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See: The Last Airbender

2010/07/16

M. Night Shyamalan only blesses us with a new film every three years or so, and whenever he does I make the pilgrimage to my local cinema to enjoy his latest offering. I can sincerely say that n is not only my favorite director, but simply the best director of films ever. Thus, I consider it my duty to tell you to rush as fast as possible to go see The Last Airbender. Pure gold.

I am not a fan of the medium of film. For whatever reason, cinema generally not only does nothing for me, but actively bores me. So when a terrible movie comes along – like almost everything by Shyamalan –  I get to feel justified. Shyamalan’s movies are so terrible that they render null and void all previous cinematic accomplishments. My friends and I have a theory that Shyamalan is making progressively worse movies so that his first movie, The Sixth Sense, will look like a masterpiece in comparison.

And with The Last Airbender, he is well along on his way is making that dream come true. The dialogue is terrible, the actors are given almost no opportunity to act, and the story telling is pitiable. The last third of the 1 hour 45 minute long movie is all foreshadowing for the “epic” last ten minutes. Problem is, instead of mounting suspense, the last forty minutes merely repeat the same “clue” over and over again. Even people like myself who have never seen a second of the anime Avatar: The Last Airbender could predict exactly how the film was going to end making most of the film an excruciating ordeal to sit through. The 3D effects were poorly done and didn’t add anything. Enormous 3D ships drove straight toward the audience and didn’t stop until they were conceptually passing through their faces. All the shots were extremely tight, meaning that the screen was filled with extreme close-ups of character’s noses. The “bending”, the magical hoohaa stuff that is what supposed to be cool about the Anime series is taken too literally in the live-action revamp and just ends up looking silly; the battles in the film look more like modern dance battles than sprawling wars. Shyamalan falls into the same trap many directors do when transforming an animated concept into a live-action form: when taken too literally it looks ridiculous. Worst of all, Shyamalan breaks the cardinal rule of visual story telling, opting to tell the viewer what is happening rather than showing us. The Last Airbender is essentially all narration, with the lead female sidekick’s voiceover explaining what sort of cool stuff had happened in the movie we unfortunately didn’t get to see. 

In short, I loved it. 

I‘m not going to go into the whole racial politics side of The Last Airbender (in case you haven’t heard yet, all the Asians from the original series have been replaced with white actors who can kind of pass). Except I would like to point out that in the village of Inuits there just happens to be the world’s whitest women cast as a village elder. Don’t worry though! The bad guys are still dark-skinned – it’s nice to see that Shyamalan is being equally racially offensive to every minority. in case you were wondering, in the original series the heroes from the Inuit tribe actually had darker skin and the villains from the fire Nation were pale skinned… soooo… basically Shyamalan strayed from the original source as often as he could as long as it was offensive. Maybe he isn’t all to blame, there is a chance he didn’t personally select each actor by himself. Oops, I guess that I did go into the whole race thing, my bad. Some random searching online for funny pictures of the cast directed me to http://abagond.wordpress.com/2010/06/14/the-casting-of-the-last-airbender/, so why don’t you click that link to read a more in-depth examination of the casting?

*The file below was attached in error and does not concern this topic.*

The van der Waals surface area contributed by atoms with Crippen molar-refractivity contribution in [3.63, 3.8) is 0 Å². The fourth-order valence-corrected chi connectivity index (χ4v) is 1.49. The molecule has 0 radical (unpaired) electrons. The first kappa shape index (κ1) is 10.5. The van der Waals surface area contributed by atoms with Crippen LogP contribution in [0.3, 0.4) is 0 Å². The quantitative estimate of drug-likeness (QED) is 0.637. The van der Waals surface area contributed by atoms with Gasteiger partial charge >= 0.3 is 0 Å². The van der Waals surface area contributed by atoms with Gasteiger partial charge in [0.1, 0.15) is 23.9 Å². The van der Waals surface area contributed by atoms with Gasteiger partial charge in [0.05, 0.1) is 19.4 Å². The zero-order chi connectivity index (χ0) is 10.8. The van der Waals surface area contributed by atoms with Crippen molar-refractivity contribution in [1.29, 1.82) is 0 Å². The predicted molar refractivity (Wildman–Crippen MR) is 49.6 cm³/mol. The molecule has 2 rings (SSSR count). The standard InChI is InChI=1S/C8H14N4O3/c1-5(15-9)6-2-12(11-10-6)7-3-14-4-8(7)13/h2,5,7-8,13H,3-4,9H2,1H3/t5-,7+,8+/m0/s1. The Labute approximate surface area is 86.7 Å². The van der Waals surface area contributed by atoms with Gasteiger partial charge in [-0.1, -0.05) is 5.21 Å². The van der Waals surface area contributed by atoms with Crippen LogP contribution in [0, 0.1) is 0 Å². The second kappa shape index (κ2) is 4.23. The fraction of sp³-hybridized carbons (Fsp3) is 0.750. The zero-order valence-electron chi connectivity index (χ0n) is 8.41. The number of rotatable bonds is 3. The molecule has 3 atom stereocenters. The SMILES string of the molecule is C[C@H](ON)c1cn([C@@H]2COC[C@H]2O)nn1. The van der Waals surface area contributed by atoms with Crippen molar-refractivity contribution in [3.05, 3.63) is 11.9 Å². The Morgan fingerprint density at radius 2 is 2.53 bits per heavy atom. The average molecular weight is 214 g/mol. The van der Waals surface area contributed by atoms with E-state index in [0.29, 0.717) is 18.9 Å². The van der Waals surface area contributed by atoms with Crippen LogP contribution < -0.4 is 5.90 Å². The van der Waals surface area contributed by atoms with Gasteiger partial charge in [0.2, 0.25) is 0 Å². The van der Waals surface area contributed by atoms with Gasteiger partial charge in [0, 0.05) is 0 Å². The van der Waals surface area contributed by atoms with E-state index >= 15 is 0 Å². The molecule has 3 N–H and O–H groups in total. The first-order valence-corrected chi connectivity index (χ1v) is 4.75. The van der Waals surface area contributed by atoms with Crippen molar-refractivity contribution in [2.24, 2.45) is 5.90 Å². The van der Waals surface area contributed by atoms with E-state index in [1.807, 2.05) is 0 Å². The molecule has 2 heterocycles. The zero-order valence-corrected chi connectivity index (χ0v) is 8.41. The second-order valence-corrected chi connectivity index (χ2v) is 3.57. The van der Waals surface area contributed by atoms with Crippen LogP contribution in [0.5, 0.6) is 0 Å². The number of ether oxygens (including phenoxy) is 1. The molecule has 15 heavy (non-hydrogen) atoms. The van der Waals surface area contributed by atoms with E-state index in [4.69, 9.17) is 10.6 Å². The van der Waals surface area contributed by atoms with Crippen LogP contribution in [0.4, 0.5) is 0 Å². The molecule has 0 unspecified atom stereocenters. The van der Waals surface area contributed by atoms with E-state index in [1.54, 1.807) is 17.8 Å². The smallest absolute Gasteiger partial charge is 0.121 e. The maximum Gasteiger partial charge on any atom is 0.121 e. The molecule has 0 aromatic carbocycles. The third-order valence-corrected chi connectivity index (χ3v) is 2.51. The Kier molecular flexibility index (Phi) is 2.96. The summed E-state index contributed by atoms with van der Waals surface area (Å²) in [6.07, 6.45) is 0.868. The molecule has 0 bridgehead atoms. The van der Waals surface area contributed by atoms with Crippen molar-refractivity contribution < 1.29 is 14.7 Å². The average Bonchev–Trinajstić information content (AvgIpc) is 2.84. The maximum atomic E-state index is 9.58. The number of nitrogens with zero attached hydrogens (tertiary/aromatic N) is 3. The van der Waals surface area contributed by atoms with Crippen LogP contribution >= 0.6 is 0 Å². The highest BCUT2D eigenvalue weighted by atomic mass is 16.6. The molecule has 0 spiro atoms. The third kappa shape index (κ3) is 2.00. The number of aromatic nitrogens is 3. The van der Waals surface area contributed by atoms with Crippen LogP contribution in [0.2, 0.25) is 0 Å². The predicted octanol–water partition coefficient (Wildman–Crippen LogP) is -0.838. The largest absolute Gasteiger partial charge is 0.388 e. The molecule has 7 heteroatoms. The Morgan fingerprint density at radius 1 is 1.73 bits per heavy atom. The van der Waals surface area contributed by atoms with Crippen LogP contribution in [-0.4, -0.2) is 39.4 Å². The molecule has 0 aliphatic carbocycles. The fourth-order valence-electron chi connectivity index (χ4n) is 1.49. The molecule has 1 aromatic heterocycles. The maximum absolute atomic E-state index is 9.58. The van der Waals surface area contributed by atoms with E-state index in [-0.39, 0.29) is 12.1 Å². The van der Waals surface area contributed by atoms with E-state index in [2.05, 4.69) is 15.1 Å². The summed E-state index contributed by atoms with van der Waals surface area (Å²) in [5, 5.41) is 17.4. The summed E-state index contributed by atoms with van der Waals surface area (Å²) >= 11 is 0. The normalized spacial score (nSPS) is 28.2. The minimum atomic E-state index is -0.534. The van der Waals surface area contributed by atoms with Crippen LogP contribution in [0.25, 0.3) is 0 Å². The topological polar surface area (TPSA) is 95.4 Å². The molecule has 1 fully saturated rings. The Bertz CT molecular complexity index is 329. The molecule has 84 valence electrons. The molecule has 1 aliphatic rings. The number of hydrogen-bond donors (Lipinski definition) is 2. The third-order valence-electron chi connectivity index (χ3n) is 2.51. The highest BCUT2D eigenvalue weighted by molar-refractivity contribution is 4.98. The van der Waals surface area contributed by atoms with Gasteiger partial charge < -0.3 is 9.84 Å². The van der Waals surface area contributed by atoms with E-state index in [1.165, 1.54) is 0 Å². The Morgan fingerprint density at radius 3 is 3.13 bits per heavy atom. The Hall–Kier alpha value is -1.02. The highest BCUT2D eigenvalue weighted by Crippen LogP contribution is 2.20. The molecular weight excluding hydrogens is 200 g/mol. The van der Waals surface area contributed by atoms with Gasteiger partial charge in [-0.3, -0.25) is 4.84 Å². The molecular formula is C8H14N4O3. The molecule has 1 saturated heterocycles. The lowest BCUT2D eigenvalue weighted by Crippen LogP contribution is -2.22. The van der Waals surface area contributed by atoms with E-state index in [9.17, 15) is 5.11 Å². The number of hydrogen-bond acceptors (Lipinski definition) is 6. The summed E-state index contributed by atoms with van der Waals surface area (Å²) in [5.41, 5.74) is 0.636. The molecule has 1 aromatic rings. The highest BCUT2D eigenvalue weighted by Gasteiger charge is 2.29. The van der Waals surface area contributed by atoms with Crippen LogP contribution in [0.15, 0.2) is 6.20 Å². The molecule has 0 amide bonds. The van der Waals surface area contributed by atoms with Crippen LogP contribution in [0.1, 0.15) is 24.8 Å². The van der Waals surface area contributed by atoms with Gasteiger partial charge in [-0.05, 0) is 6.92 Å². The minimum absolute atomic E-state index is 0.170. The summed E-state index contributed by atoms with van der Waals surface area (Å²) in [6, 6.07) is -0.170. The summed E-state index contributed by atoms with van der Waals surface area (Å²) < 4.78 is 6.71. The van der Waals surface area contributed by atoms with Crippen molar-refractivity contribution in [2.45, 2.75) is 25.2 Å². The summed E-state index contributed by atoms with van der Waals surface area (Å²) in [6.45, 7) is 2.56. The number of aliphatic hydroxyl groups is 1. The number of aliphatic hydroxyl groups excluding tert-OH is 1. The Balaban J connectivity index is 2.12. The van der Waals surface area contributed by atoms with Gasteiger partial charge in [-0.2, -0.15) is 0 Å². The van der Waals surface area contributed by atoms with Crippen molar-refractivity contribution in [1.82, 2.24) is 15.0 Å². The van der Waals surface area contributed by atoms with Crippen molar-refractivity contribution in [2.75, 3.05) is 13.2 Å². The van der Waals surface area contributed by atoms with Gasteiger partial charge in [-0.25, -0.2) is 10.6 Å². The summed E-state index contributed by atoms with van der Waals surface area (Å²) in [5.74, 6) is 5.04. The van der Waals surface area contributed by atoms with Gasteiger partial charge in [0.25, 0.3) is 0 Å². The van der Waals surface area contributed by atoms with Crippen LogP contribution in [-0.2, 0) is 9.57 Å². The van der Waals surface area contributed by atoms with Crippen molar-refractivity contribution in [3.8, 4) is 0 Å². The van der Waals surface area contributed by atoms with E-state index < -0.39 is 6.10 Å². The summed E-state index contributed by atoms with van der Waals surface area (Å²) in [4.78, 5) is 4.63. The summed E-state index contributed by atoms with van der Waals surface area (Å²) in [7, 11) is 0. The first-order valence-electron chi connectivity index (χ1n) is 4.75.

If I may step onto my personal soap box for just a few words, I would like to point out that The Last Airbender demonstrates exactly why I am against the advent of 3D movies. Aside from the fact that they make the non-3D object blurry and hurt my eyes, 3D movies remind me a bit of product placement. Directors have begun to put things into movies simply in order to have them be in 3D. Rather than augmenting the message of the film, 3D becomes a spectacle. Space documentaries in 3D? Awesome and they have a reason to be that way. The fact 3D looks “cool” doesn’t justify, for me, inserting useless doodads into movies. Maybe that’s why I’m generally anti-movie, because too often the point is to awe us with spectacle rather than speak to something larger than surface appeal. 

Which is part of why I believe every one should go see The Last Airbender. Or any M. Night Shyamalan movie. Movies, particularly hollywood blockbusters, are far too self-congratualatory. It’s almost as bad as the indie-music hipsters scene. M. Night Shyamalan movies are like Brittany Spears songs, they are a humbling reminder of how much we truly suck, which is important for tempering our tendency toward hubris. Just when we start thinking too highly of ourselves (I’m looking at you James Cameron) someone like Shyamalan comes along and earns millions of dollars by producing crap. Essentially, if MacBeth had only watched some Shyamalan films, perhaps things would have ended better for him. So go do yourself a favor and see The Last Airbender and feel terrible about the state of humanity. You’ll thank me between sobs of disgust.

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